This version first published online: January
Therapeutic trials with ß-interferon in Multiple Sclerosis (MS) have mainly
focused on remitting-relapsing multiple sclerosis (RRMS), demonstrating
a reduction in relapse rate. However, there is not enough evidence about
their efficacy in patients with primary progressive multiple sclerosis
Identify and summarize the evidence that ß-interferon is beneficial and
safe in patients with PPMS.
We searched (until April 2008) the Cochrane MS Group Trials Register;
The Cochrane Central Register of Controlled Trials (CENTRAL) The Cochrane
Library, (2008, Issue 3,); MEDLINE (PubMed) (January 1966 to April 2008),
EMBASE (January 1974 to April 2008); NICE (January 1999 to April 2008);
LILACS (January 1986 to April 2008); Screening of reference lists of all
primary studies found; Contact and inquiry of drug manufactures and multiple
Randomized double or single blind, placebo-controlled trials of recombinant
ß-interferon in patients with PPMS including trials of MS which report
separate outcomes in subgroups of patients with PPMS.
Data collection and analysis
Two reviewers independently extracted and assessed trials' quality according
to the criteria outlined in The Cochrane Handbook
Of 1280 potential studies evaluated, only two Randomized Control Trials
(123 patients) were included. ß-interferon treatment compared to placebo
did not show differences regarding the proportion of patients with progression
of the disease (RR 0.89, 95% CI 0.55 to1.43), and it was associated with
a greater frequency of treatment-related adverse events (RR 1.90, 95%
CI 1.45-2.48). One of the trials evaluated the MRI secondary outcome pre-specified
in the protocol. This trial showed that at two years the numbers of active
lesions on brain MRI scan in ß-interferon arm were significantly lower
than in placebo arm (weighted mean difference -1.3, 95% CI -2.15 to -0.45,
P = 0.003); also, the number of participants with active lesions was significantly
higher in placebo arm vs. ß-interferon arm at two years (RR 0.43, 95%
CI 0.22 to 0.86, P = 0.02).
Limited data on the effect of ß-interferon treatment on PPMS exists. Only
two single-centre placebo controlled trials of interferon beta have been
done. Based on this review, the included studies showed that ß-interferon
treatment was not associated with reduced disability progression in PPMS
patients. However, the trial population was too small to allow definitive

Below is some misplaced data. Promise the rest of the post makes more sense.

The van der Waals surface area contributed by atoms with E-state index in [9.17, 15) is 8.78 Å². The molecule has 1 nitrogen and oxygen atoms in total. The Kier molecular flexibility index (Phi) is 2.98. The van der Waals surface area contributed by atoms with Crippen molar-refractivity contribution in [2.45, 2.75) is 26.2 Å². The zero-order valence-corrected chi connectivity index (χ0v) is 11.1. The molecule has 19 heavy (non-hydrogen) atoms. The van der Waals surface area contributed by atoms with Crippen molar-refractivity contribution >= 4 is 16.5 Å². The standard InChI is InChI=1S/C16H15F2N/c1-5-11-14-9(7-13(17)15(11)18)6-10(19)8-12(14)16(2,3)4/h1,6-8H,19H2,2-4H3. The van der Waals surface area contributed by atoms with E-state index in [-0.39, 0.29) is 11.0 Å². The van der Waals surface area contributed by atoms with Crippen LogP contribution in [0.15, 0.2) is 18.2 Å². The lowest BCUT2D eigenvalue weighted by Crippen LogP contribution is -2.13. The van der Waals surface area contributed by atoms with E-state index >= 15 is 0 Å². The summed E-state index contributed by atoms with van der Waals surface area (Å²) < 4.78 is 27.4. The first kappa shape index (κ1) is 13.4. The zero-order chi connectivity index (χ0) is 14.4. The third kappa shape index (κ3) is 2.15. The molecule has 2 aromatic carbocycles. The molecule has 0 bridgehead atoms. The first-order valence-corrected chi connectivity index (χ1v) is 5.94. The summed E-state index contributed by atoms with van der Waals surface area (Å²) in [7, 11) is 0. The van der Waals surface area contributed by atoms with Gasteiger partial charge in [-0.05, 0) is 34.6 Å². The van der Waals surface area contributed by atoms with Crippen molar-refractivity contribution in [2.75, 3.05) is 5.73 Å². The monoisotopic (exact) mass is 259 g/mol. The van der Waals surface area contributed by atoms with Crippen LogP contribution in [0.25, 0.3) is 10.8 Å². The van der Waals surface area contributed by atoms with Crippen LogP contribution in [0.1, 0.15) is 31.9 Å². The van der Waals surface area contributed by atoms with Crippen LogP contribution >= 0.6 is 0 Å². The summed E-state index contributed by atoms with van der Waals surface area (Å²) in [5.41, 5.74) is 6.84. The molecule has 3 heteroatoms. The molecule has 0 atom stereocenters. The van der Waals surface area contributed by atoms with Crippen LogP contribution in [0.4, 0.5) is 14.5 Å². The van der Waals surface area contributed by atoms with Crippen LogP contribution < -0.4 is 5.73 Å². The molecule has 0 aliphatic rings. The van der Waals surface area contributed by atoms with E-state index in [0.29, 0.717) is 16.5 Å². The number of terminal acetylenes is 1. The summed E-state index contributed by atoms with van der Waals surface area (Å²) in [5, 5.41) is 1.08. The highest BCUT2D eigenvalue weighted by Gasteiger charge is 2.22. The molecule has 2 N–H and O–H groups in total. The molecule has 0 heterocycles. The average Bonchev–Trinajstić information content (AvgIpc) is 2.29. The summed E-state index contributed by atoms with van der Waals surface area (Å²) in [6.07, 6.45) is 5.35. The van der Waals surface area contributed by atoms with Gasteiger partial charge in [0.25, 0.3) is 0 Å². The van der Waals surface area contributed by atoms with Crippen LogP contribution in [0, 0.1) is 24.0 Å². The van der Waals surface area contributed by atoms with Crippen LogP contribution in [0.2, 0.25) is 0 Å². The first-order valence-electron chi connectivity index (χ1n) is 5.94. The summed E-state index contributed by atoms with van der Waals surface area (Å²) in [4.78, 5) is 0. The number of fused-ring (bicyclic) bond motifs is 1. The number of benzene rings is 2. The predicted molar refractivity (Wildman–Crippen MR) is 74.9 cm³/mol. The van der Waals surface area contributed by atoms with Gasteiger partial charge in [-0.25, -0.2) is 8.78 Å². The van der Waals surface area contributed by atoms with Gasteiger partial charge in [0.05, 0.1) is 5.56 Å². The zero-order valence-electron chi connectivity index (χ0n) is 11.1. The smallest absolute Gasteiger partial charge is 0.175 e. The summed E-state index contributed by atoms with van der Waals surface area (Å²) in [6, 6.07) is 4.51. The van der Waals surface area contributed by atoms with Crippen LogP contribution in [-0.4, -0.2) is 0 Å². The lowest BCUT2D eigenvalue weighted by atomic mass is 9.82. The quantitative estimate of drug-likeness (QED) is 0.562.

conclusions on the efficacy of ß-interferon therapy in PPMS patients.
Larger research studies need to be done in patients with PPMS in order
to clarify whether ß-interferon is effective in this population.
beta for secondary progressive multiple sclerosis (protocol
Interferon beta for secondary progressive multiple sclerosis
Cochrane: Interferon in relapsing-remitting multiple sclerosis
Rice GP, Incorvaia B, Munari LM., Ebers G, Polman
C, D'Amico R, Parmelli E, Filippini G
The use of interferons for treating people
with the relapsing-remitting form of multiple sclerosis
Multiple sclerosis (MS) is a chronic disease of the nervous system which
affects young and middle-aged adults. Repeated damage to the myelin sheaths
and other parts of the nerves can lead to serious disability. MS may be
related to the immune system. Interferons have several effects on the
immune system, and act against viruses. Interferons can help to reduce
disability and attacks for people with multiple sclerosis, but there is
not enough evidence about their usefulness in the long term. The review
of trials found that interferons administered intramuscularly or subcutaneously
can lead to a moderate reduction in recurrences and disability in people
who have MS with remissions. Interferon-1a administered by the oral route
was not effective for prevention of relapses. Side effects were usually
influenza-like symptoms, injection site-reactions, pains in the joints
and muscles, fatigue and headacheb.
This version first published online: October
Last assessed as up-to-date: April 30. 2007
Recombinant interferons have been shown to suppress both the clinical
and magnetic resonance imaging (MRI) measures of disease activity in patients
with relapsing remitting multiple sclerosis (RRMS).
The objective of this review was to assess the effects of recombinant
interferons in adults with RRMS.
We searched the Cochrane Multiple Sclerosis Group trials register (April
2007), MEDLINE (January 1966 April 2007), EMBASE (January 1985 to April
2007) and reference lists of articles. We also contacted manufacturers
and researchers in the field
The trials selected were double-blind, placebo-controlled, randomised
trials of RRMS patients who were treated with recombinant interferon,
given by the subcutaneous or the intramuscular route.
Data collection and analysis
All reviewers independently assessed trial quality and extracted data.
Study authors were contacted for additional information. Adverse effects
information was collected from the trials.
Although eight trials involving 1301 participants were included in this
review, only 919 (71%) contributed to the results concerning exacerbations
and progression of the disease at two years. Specifically interferon significantly
reduced the occurrence of exacerbations (Relative risk [RR] 0.80, 95%
confidence interval [CI] 0.73 to 0.88, p < 0.001) and progression of the
disease (RR 0.69, 95% CI 0.55 to 0.87, p = 0.002) two years after randomisation.
However, the correct assignment of dropouts was essential to the demonstration
of efficacy, most conspicuously concerning the effect of the drug on disease
progression. If interferon-treated participants who dropped out were deemed